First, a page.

The mammogram screening process in the United States has been the same for nearly twenty years. Women between the ages of 45 and 50 begin getting a yearly, routine x-ray exam to check for any lumps or changes in the breast. Although the process has prevented many cases of breast cancer, it’s not fool proof, and the Food and Drug Administration (FDA) thinks it may be time for some changes.
After a radiologist performs a mammogram, they are required by law to provide the patient with a report that details any issues found during the exam. But there is one “issue” that radiologists are not currently required to report: breast density. Nearly 50% of all mammograms uncover “dense breasts,” which means that the woman has less fatty tissue and more fibrous connective or glandular tissue. The dense breast tissue appears white or gray on the x-ray image, which can make it difficult for the radiologist to decipher. It may even become harder for them to spot cancerous tumors, and it ultimately creates a less accurate screening. Aside from the issues it creates during the screening process, breast density is also a risk factor for developing breast cancer. It’s something every patient should know about.
The current regulations state that any information about breast density must be included in a report to the patient’s physician, but not in the report given directly to the patient. Oftentimes, doctors will not follow up with a patient if the test results are benign, and if patients are getting letters sent home, they generally will not reach out to their doctors themselves. This means that women who have dense breasts may not even know.
The new standards proposed by the FDA would require that women get information about their breast density directly. If a woman is found to have “dense breasts” that could alter their screening results or increase their risk of breast cancer, they must receive some sort of notification.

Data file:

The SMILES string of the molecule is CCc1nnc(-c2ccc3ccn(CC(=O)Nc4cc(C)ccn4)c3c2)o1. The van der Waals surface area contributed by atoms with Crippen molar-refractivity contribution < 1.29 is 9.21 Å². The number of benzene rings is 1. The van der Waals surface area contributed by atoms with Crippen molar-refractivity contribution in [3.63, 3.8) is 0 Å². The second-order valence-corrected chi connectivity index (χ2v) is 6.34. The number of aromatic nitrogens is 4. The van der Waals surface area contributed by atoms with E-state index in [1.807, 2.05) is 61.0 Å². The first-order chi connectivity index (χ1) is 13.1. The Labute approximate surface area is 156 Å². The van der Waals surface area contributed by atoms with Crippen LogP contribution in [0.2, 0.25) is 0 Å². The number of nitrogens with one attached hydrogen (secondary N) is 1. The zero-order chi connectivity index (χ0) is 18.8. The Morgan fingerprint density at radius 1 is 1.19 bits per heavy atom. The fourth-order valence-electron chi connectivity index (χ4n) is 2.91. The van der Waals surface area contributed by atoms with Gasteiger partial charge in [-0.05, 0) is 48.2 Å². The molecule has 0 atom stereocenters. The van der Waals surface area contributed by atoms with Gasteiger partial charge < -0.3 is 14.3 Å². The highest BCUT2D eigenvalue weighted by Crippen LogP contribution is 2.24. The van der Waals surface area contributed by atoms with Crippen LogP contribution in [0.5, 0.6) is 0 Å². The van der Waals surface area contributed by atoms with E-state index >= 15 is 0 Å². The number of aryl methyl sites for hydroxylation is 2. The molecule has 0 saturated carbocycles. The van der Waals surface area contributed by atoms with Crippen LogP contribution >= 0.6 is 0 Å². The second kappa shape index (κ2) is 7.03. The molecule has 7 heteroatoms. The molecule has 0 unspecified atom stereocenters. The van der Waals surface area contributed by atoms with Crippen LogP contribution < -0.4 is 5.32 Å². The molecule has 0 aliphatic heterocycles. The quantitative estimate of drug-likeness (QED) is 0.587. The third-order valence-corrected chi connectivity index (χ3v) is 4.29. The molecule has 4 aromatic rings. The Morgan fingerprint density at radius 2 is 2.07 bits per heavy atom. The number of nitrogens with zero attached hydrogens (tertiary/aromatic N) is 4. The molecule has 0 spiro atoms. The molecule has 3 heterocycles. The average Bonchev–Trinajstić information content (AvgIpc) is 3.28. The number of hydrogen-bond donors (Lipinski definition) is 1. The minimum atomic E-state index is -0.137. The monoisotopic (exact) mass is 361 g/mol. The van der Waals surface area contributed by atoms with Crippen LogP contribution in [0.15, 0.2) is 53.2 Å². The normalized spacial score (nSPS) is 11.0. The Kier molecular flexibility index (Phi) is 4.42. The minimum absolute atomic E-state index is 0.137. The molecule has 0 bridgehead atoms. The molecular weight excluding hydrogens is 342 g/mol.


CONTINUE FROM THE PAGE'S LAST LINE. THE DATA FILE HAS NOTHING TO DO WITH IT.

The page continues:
Does having high breast density change your cancer screening guidelines?
Although the FDA believes that women need to be aware of their breast density, it doesn’t necessarily mean that they need to take any further action. Christopher Lee, professor of radiology and breast imaging specialist the University of Washington School of Medicine says that “informing women is the right thing to do.” But whether or not a woman gets additional screening is dependent upon the details of each case. For instance, in some states, like Connecticut, having dense breasts automatically entitles a woman with dense breasts to an ultrasound or MRI along with their yearly mammogram.
But further screenings are usually only recommended for women who have additional risk factors, such as a family history of cancer, the BRCA gene mutation, or older age. According to Lee, if anything, having dense breasts is a good reason to explore any other risk factors. Rather than automatically receiving additional screening, a woman can consult with their doctor to determine if they find it necessary. Assuming that high breast density requires additional screening could cause consequences like false positives, high costs, and excess anxiety, so it’s important to weigh the factors on a case-by-case basis.